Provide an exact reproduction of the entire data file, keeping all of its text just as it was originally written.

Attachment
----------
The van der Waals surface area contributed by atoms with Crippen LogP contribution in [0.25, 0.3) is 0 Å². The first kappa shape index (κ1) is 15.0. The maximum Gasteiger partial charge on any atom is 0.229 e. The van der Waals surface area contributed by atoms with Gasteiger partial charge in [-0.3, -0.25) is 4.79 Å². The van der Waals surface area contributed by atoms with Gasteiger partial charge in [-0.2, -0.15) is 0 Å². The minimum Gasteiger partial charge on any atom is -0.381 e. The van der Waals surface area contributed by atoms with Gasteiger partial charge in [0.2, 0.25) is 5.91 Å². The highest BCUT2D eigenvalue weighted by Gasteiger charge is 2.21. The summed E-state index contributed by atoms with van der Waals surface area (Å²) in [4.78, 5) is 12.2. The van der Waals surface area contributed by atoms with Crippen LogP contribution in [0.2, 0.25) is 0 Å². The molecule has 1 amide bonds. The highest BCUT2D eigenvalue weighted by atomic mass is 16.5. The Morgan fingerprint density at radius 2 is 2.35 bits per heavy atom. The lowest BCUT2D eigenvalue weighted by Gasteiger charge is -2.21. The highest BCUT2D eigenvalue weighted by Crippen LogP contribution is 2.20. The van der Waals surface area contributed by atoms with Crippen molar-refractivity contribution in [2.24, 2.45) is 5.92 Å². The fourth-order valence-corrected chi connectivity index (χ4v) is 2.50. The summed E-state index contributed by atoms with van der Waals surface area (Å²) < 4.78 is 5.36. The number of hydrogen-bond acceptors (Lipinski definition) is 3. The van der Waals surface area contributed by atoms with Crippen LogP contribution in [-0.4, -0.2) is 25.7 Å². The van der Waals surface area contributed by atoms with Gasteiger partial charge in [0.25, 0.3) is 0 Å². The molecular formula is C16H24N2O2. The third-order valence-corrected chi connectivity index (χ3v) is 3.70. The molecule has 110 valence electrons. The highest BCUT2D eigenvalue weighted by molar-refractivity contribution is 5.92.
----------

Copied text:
The van der Waals surface area contributed by atoms with Crippen LogP contribution in [0.25, 0.3) is 0 Å². The first kappa shape index (κ1) is 15.0. The maximum Gasteiger partial charge on any atom is 0.229 e. The van der Waals surface area contributed by atoms with Gasteiger partial charge in [-0.3, -0.25) is 4.79 Å². The van der Waals surface area contributed by atoms with Gasteiger partial charge in [-0.2, -0.15) is 0 Å². The minimum Gasteiger partial charge on any atom is -0.381 e. The van der Waals surface area contributed by atoms with Gasteiger partial charge in [0.2, 0.25) is 5.91 Å². The highest BCUT2D eigenvalue weighted by Gasteiger charge is 2.21. The summed E-state index contributed by atoms with van der Waals surface area (Å²) in [4.78, 5) is 12.2. The van der Waals surface area contributed by atoms with Crippen LogP contribution in [0.2, 0.25) is 0 Å². The molecule has 1 amide bonds. The highest BCUT2D eigenvalue weighted by atomic mass is 16.5. The Morgan fingerprint density at radius 2 is 2.35 bits per heavy atom. The lowest BCUT2D eigenvalue weighted by Gasteiger charge is -2.21. The highest BCUT2D eigenvalue weighted by Crippen LogP contribution is 2.20. The van der Waals surface area contributed by atoms with Crippen molar-refractivity contribution in [2.24, 2.45) is 5.92 Å². The fourth-order valence-corrected chi connectivity index (χ4v) is 2.50. The summed E-state index contributed by atoms with van der Waals surface area (Å²) < 4.78 is 5.36. The number of hydrogen-bond acceptors (Lipinski definition) is 3. The van der Waals surface area contributed by atoms with Crippen LogP contribution in [-0.4, -0.2) is 25.7 Å². The van der Waals surface area contributed by atoms with Gasteiger partial charge in [0.25, 0.3) is 0 Å². The molecular formula is C16H24N2O2. The third-order valence-corrected chi connectivity index (χ3v) is 3.70. The molecule has 110 valence electrons. The highest BCUT2D eigenvalue weighted by molar-refractivity contribution is 5.92.